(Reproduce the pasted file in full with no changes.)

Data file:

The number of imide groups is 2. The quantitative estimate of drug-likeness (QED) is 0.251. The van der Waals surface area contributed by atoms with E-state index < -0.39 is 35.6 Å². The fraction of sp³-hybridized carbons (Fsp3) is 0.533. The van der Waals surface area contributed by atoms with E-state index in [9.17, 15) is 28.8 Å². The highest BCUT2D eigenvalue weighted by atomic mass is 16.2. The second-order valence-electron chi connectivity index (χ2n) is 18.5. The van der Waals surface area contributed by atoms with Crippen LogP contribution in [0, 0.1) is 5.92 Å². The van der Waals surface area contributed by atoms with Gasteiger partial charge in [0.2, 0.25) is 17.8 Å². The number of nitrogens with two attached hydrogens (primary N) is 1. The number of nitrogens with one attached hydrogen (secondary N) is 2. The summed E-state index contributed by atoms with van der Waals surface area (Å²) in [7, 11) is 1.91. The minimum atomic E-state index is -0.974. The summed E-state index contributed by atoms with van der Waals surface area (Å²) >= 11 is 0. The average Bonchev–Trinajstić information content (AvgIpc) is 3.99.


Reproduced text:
The number of imide groups is 2. The quantitative estimate of drug-likeness (QED) is 0.251. The van der Waals surface area contributed by atoms with E-state index < -0.39 is 35.6 Å². The fraction of sp³-hybridized carbons (Fsp3) is 0.533. The van der Waals surface area contributed by atoms with E-state index in [9.17, 15) is 28.8 Å². The highest BCUT2D eigenvalue weighted by atomic mass is 16.2. The second-order valence-electron chi connectivity index (χ2n) is 18.5. The van der Waals surface area contributed by atoms with Crippen LogP contribution in [0, 0.1) is 5.92 Å². The van der Waals surface area contributed by atoms with Gasteiger partial charge in [0.2, 0.25) is 17.8 Å². The number of nitrogens with two attached hydrogens (primary N) is 1. The number of nitrogens with one attached hydrogen (secondary N) is 2. The summed E-state index contributed by atoms with van der Waals surface area (Å²) in [7, 11) is 1.91. The minimum atomic E-state index is -0.974. The summed E-state index contributed by atoms with van der Waals surface area (Å²) >= 11 is 0. The average Bonchev–Trinajstić information content (AvgIpc) is 3.99.